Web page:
There are nearly 36,000 Devonshire Regiment service and pension records (for this regiment - and its antecedents) in various War Office series held at the National Archives. Clicking on the link will take you to the results on Findmypast but you will need a subscription or Pay-Per-View credits to actually view the records. Some of these records can also be viewed on-line on Ancestry although Findmypast has by far the most comprehensive service record collection.
Prior to 1st July 1881, the Devonshire Regiment was the 11th Regiment of Foot. It started a new regimental number series from this date, some examples of which I list below. Use this list as a guide to determine when your own ancestor might have joined this regiment - but note that this list is for regular enlistments only. Special Reserve and Territorial Force battalions operated their own distinct regimental number series.
245 joined on 21st May 1882
483 joined on 2nd June 1883
737 joined on 2nd January 1884
1259 joined on 29th July 1885
1435 joined on 3rd February 1886
1736 joined on 5th July 1887
2009 joined on 18th February 1888
2337 joined on 2nd January 1889
3007 joined on 11th June 1890
3231 joined on 29th May 1891
3442 joined on 25th January 1892
3653 joined on 26th January 1893
3985 joined on 10th August 1894
4226 joined on 22nd June 1895
4742 joined on 29th July 1896
4793 joined on 4th January 1897
4969 joined on 5th January 1898
5267 joined on 4th January 1899
5974 joined on 22nd March 1900
6503 joined on 3rd January 1901
6914 joined on 10th March 1902
7269 joined on 12th January 1903
7607 joined on 24th January 1904
7906 joined on 9th March 1905
8130 joined on 8th May 1906
8290 joined on 13th February 1907
8615 joined on 23rd January 1908
8928 joined on 8th March 1909
9005 joined on 24th July 1910
9218 joined on 4th January 1911
9598 joined on 30th July 1912
9720 joined on 28th May 1913
9952 joined on 31st March 1914
When Britain went to war with Germany a few months later, men joining the newly forming service battalions of the Devonshire Regiment were issued service numbers which belonged to the same series as that which had been in use for the regular battalions. 10102 enlisted with the Devons for a term of regular service - 7 years with the Colours and 5 on the Reserve - on 14th August 1914. 10121 issued for war-time service only, the following day.
The image above (taken from a cigarette card) shows Private Thomas William Henry Veale of the 8th Devonshire Regiment who was awarded the Victoria Cross for "most conspicuous bravery" at High Wood, The Somme on 20th July 1916. His medals are held by the Devonshire Regiment Museum at Dorchester
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Devonshire Regiment literature from the Naval & Military Press
1st Battalion, Devonshire Regiment during the Boer War, 1899-1902
The Devonshires took a leading role in the relief of Ladysmith after a lengthy siege by the Boers. They subsequently fought at Inagane and Lydenburg in Natal and South-eastern Transvaal. Their battle honours included the charge at Wagon Hill outside Ladysmith, and the night action at Elandslaagte. In his introductoion, Gen. William Kitchener calls attention to the main qualities of the Devon men who served under him: their ‘dogged devotion to duty’ which helped overcome the Boers’ stubborn resistance; their improvisation and their smart turnout in the worst of conditions. ‘In conclusion’ writes Kitchener, "a more determined crew I never wish to see, and a better regiment to back his orders a General can never hope to have." Iliustrated with 25 photographs and two maps. Also includes Roll of Honour.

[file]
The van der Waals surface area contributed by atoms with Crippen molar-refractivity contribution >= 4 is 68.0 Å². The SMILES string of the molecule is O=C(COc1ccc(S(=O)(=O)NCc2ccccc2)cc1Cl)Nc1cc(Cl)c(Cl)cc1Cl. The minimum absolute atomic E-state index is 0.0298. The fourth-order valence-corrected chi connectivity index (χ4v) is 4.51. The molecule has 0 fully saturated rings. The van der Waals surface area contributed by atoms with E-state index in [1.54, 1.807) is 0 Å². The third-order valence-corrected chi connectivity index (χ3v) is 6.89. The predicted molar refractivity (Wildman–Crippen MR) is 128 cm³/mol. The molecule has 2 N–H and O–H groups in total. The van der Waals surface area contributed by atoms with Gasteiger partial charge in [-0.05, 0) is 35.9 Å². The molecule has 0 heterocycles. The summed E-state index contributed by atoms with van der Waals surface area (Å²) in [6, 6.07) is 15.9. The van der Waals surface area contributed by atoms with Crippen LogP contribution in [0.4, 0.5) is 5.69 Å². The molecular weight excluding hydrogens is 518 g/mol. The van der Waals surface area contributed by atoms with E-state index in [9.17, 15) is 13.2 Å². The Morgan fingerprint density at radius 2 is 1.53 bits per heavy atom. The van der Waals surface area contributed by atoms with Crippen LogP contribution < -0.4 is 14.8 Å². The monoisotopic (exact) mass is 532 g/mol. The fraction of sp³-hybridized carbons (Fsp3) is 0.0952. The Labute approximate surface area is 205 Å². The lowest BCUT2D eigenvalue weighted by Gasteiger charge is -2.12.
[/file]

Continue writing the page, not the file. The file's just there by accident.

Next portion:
Devonshire Regiment 1914-1918
When war broke out in 1914 the Devonshire Regiment consisted of two regular battalions, a Special Reserve Battalion and four Territorial battalions. By the end of the war the total was twenty-nine. This history contains the account of the operations of those battalions which took an active part in the war which earned them two VCs and sixty battle honours at a cost of 5,787 dead. They served on the Western Front, in Italy, Macedonia, Egypt, Palestine, India and in Mesopotamia.
C T Atkinson is among the foremost of the Great War divisional and regimental historians and this book is typical of his standard of writing and composition. He has provided a continuous narrative in a chronological order, bringing in the various battalions as they came onto the stage in the relevant theatre of war. He has made use of war diaries, not only of the battalions but also, where appropriate of brigades and divisions. He was also able to make use of collected accounts of various actions and experiences of those who took part in them, giving the point of view of the man in the trenches. One third of the book, some 250 pages, contains the complete list of honours and awards, including Mention in Despatches, and the Roll of Honour, listed alphabetically by battalions.
Through Hell to Victory
This book deals exclusively with the 2nd Devons (23rd Brigade, 8th Division) during the last year of the war. It describes what the battalion did in the early days of 1918, touches briefly on their movements in January, deals fully with the March retreat in the face of the German offensive, follows them in the fighting to save Amiens and goes on to describe at length the battalion’s heroic stand at the Bois des Buttes, under the shadow of the Chemin des Dames, on the 27th May and following days. For this action the battalion was awarded the Croix de Guerre with Palm. This account comes not from official records but from the information of those who took part, and it took the author more than a year to assemble all the details. The casualties in the action at the Bois des Buttes, as given in the regimental history, amounted to twenty three officers and 528 men killed or missing.